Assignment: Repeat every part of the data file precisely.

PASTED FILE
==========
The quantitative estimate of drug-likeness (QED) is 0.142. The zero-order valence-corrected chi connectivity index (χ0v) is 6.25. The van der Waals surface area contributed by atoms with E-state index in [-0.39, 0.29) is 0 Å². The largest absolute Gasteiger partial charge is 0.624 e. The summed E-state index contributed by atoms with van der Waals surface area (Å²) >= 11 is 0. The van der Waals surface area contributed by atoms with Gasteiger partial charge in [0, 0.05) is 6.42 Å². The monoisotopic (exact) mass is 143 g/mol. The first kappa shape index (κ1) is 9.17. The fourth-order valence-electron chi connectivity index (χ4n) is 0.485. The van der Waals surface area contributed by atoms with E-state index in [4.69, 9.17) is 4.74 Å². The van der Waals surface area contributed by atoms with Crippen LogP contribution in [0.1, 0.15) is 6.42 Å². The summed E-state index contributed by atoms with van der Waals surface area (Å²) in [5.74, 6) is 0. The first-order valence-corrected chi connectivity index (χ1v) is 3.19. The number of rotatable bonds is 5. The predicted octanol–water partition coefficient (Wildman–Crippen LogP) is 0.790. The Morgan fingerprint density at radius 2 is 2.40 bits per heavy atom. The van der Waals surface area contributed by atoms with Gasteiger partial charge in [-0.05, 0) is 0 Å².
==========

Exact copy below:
The quantitative estimate of drug-likeness (QED) is 0.142. The zero-order valence-corrected chi connectivity index (χ0v) is 6.25. The van der Waals surface area contributed by atoms with E-state index in [-0.39, 0.29) is 0 Å². The largest absolute Gasteiger partial charge is 0.624 e. The summed E-state index contributed by atoms with van der Waals surface area (Å²) >= 11 is 0. The van der Waals surface area contributed by atoms with Gasteiger partial charge in [0, 0.05) is 6.42 Å². The monoisotopic (exact) mass is 143 g/mol. The first kappa shape index (κ1) is 9.17. The fourth-order valence-electron chi connectivity index (χ4n) is 0.485. The van der Waals surface area contributed by atoms with E-state index in [4.69, 9.17) is 4.74 Å². The van der Waals surface area contributed by atoms with Crippen LogP contribution in [0.1, 0.15) is 6.42 Å². The summed E-state index contributed by atoms with van der Waals surface area (Å²) in [5.74, 6) is 0. The first-order valence-corrected chi connectivity index (χ1v) is 3.19. The number of rotatable bonds is 5. The predicted octanol–water partition coefficient (Wildman–Crippen LogP) is 0.790. The Morgan fingerprint density at radius 2 is 2.40 bits per heavy atom. The van der Waals surface area contributed by atoms with Gasteiger partial charge in [-0.05, 0) is 0 Å².